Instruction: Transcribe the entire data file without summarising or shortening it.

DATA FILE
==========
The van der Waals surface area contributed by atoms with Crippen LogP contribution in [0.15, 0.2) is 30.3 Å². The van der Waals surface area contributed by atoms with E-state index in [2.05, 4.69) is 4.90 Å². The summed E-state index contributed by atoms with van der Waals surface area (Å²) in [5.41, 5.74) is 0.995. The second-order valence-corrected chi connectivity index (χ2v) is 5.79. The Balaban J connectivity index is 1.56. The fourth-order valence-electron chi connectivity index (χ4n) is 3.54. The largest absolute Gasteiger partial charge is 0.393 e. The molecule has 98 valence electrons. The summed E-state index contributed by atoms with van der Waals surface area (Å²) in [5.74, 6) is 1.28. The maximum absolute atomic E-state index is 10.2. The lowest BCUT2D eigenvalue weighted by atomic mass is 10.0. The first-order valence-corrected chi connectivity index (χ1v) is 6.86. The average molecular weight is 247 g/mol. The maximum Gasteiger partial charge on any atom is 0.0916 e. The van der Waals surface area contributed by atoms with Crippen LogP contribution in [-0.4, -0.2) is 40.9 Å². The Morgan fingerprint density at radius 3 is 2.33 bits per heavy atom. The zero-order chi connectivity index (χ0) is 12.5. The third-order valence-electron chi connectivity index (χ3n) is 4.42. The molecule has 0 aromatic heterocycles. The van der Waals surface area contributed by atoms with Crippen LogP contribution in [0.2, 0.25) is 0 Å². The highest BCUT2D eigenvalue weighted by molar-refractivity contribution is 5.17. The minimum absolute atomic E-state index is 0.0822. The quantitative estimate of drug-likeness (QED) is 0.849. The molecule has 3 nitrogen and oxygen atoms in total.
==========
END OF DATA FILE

The van der Waals surface area contributed by atoms with Crippen LogP contribution in [0.15, 0.2) is 30.3 Å². The van der Waals surface area contributed by atoms with E-state index in [2.05, 4.69) is 4.90 Å². The summed E-state index contributed by atoms with van der Waals surface area (Å²) in [5.41, 5.74) is 0.995. The second-order valence-corrected chi connectivity index (χ2v) is 5.79. The Balaban J connectivity index is 1.56. The fourth-order valence-electron chi connectivity index (χ4n) is 3.54. The largest absolute Gasteiger partial charge is 0.393 e. The molecule has 98 valence electrons. The summed E-state index contributed by atoms with van der Waals surface area (Å²) in [5.74, 6) is 1.28. The maximum absolute atomic E-state index is 10.2. The lowest BCUT2D eigenvalue weighted by atomic mass is 10.0. The first-order valence-corrected chi connectivity index (χ1v) is 6.86. The average molecular weight is 247 g/mol. The maximum Gasteiger partial charge on any atom is 0.0916 e. The van der Waals surface area contributed by atoms with Crippen LogP contribution in [-0.4, -0.2) is 40.9 Å². The Morgan fingerprint density at radius 3 is 2.33 bits per heavy atom. The zero-order chi connectivity index (χ0) is 12.5. The third-order valence-electron chi connectivity index (χ3n) is 4.42. The molecule has 0 aromatic heterocycles. The van der Waals surface area contributed by atoms with Crippen LogP contribution in [0.2, 0.25) is 0 Å². The highest BCUT2D eigenvalue weighted by molar-refractivity contribution is 5.17. The minimum absolute atomic E-state index is 0.0822. The quantitative estimate of drug-likeness (QED) is 0.849. The molecule has 3 nitrogen and oxygen atoms in total.